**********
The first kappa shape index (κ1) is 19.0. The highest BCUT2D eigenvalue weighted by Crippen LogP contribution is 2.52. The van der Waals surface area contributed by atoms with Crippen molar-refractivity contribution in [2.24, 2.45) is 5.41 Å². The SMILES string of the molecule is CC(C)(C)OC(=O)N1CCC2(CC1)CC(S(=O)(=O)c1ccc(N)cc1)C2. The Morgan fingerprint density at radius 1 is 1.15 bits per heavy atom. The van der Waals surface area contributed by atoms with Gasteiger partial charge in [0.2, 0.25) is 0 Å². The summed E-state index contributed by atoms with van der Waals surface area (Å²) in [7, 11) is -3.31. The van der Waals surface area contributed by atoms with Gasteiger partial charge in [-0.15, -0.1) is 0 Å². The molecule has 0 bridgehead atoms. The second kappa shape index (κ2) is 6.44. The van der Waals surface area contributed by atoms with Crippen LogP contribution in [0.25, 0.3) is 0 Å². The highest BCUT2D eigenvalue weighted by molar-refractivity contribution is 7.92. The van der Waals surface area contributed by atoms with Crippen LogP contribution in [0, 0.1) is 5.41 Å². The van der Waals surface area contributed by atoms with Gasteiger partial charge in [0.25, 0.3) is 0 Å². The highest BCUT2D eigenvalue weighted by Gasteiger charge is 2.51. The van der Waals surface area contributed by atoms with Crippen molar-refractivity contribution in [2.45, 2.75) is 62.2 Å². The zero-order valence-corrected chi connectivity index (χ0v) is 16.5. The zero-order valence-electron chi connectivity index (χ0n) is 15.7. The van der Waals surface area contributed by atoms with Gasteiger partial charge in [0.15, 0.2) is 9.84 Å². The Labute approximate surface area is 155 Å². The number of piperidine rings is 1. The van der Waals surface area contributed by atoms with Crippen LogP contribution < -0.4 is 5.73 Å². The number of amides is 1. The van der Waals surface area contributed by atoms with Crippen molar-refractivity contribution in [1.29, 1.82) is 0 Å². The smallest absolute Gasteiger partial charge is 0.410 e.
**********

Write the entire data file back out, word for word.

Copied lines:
The first kappa shape index (κ1) is 19.0. The highest BCUT2D eigenvalue weighted by Crippen LogP contribution is 2.52. The van der Waals surface area contributed by atoms with Crippen molar-refractivity contribution in [2.24, 2.45) is 5.41 Å². The SMILES string of the molecule is CC(C)(C)OC(=O)N1CCC2(CC1)CC(S(=O)(=O)c1ccc(N)cc1)C2. The Morgan fingerprint density at radius 1 is 1.15 bits per heavy atom. The van der Waals surface area contributed by atoms with Gasteiger partial charge in [0.2, 0.25) is 0 Å². The summed E-state index contributed by atoms with van der Waals surface area (Å²) in [7, 11) is -3.31. The van der Waals surface area contributed by atoms with Gasteiger partial charge in [-0.15, -0.1) is 0 Å². The molecule has 0 bridgehead atoms. The second kappa shape index (κ2) is 6.44. The van der Waals surface area contributed by atoms with Crippen LogP contribution in [0.25, 0.3) is 0 Å². The highest BCUT2D eigenvalue weighted by molar-refractivity contribution is 7.92. The van der Waals surface area contributed by atoms with Crippen LogP contribution in [0, 0.1) is 5.41 Å². The van der Waals surface area contributed by atoms with Gasteiger partial charge in [0.25, 0.3) is 0 Å². The highest BCUT2D eigenvalue weighted by Gasteiger charge is 2.51. The van der Waals surface area contributed by atoms with Crippen molar-refractivity contribution in [2.45, 2.75) is 62.2 Å². The zero-order valence-corrected chi connectivity index (χ0v) is 16.5. The zero-order valence-electron chi connectivity index (χ0n) is 15.7. The van der Waals surface area contributed by atoms with Gasteiger partial charge in [0.15, 0.2) is 9.84 Å². The Labute approximate surface area is 155 Å². The number of piperidine rings is 1. The van der Waals surface area contributed by atoms with Crippen LogP contribution < -0.4 is 5.73 Å². The number of amides is 1. The van der Waals surface area contributed by atoms with Crippen molar-refractivity contribution in [1.29, 1.82) is 0 Å². The smallest absolute Gasteiger partial charge is 0.410 e.